14ymedio, Zunilda Mata, Havana, 2 November 2016 — In a speech in front of foreign businessmen at the International Fair of Havana (FIHAV), the Foreign Trade Minister Rodrigo Malmierca, emphasized the country’s urgency to receive “high rates of investment.” However, outside the Expocuba fairgrounds, the speech’s echoes are barely heard and the informal market continues to set the pace of life.
While the national press talks about a portfolio of opportunities, the Cuban people immerse themselves in illegality to survive.
“In this building we buy and sell nothing,” reads a sign at the entrance to a concrete block with more than 100 apartments located in Havana’s Plaza district. The warning, placed by the neighbor’s council in collaboration with the Communist Party militants, fails to stop the sellers who knock on families’ doors offering everything from eggs to small appliances. Now, they just have to do it with more discretion.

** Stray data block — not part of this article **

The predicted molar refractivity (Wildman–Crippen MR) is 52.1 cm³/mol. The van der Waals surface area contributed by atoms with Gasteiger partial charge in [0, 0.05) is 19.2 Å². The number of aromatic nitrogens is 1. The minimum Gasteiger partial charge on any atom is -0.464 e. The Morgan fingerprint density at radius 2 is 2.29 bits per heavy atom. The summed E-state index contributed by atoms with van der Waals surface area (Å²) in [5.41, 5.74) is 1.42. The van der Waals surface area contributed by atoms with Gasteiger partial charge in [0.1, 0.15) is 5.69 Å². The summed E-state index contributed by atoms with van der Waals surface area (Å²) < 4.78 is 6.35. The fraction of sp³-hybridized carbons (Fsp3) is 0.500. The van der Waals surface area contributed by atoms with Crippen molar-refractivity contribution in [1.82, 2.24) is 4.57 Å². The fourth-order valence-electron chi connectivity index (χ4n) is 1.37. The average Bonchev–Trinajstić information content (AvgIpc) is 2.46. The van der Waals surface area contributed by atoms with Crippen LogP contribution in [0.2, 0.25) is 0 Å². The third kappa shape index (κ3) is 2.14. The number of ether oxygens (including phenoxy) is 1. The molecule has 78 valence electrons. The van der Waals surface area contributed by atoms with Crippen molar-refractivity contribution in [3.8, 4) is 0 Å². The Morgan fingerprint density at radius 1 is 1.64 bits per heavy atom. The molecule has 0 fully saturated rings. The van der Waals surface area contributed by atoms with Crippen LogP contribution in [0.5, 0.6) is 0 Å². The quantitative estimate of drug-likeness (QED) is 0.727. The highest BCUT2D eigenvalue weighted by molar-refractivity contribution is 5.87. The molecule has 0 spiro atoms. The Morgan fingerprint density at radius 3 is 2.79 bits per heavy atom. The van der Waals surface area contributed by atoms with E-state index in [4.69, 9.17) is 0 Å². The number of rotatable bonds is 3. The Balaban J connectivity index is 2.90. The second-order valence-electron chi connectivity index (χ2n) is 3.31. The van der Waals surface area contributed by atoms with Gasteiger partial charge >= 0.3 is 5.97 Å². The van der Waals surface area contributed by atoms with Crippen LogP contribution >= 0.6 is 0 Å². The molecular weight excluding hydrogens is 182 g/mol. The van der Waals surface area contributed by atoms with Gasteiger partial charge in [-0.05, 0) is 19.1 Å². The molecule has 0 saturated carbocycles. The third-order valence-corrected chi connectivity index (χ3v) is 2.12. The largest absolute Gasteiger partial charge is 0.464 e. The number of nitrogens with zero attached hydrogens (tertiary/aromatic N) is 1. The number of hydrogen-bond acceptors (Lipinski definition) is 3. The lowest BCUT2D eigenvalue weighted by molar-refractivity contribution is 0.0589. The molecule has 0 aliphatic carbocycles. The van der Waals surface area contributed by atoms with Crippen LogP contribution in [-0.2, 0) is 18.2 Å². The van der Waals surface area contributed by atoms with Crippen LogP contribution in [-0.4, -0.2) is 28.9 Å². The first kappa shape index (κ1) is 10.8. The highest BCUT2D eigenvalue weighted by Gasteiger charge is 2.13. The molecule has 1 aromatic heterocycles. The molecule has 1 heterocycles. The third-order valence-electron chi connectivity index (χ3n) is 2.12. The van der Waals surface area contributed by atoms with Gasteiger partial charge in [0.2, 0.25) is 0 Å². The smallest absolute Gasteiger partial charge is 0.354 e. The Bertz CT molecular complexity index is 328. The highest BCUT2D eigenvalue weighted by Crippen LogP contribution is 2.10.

The official rhetoric is having a love affair with foreign investors, whom it wants to convince that the island is a good place to build an industry, run a hotel or produce cigarettes, but within the country, the local entrepreneur is viewed with suspicion by the authorities. With the outlawing of selling imported clothing and footwear, the capping of prices in agricultural markets or the recent end to the issuance of licenses for private restaurants, many small businesses have turned to the illegal networks to offer their products. All that’s left for them is to go door to door, knock quietly and offer their merchandise.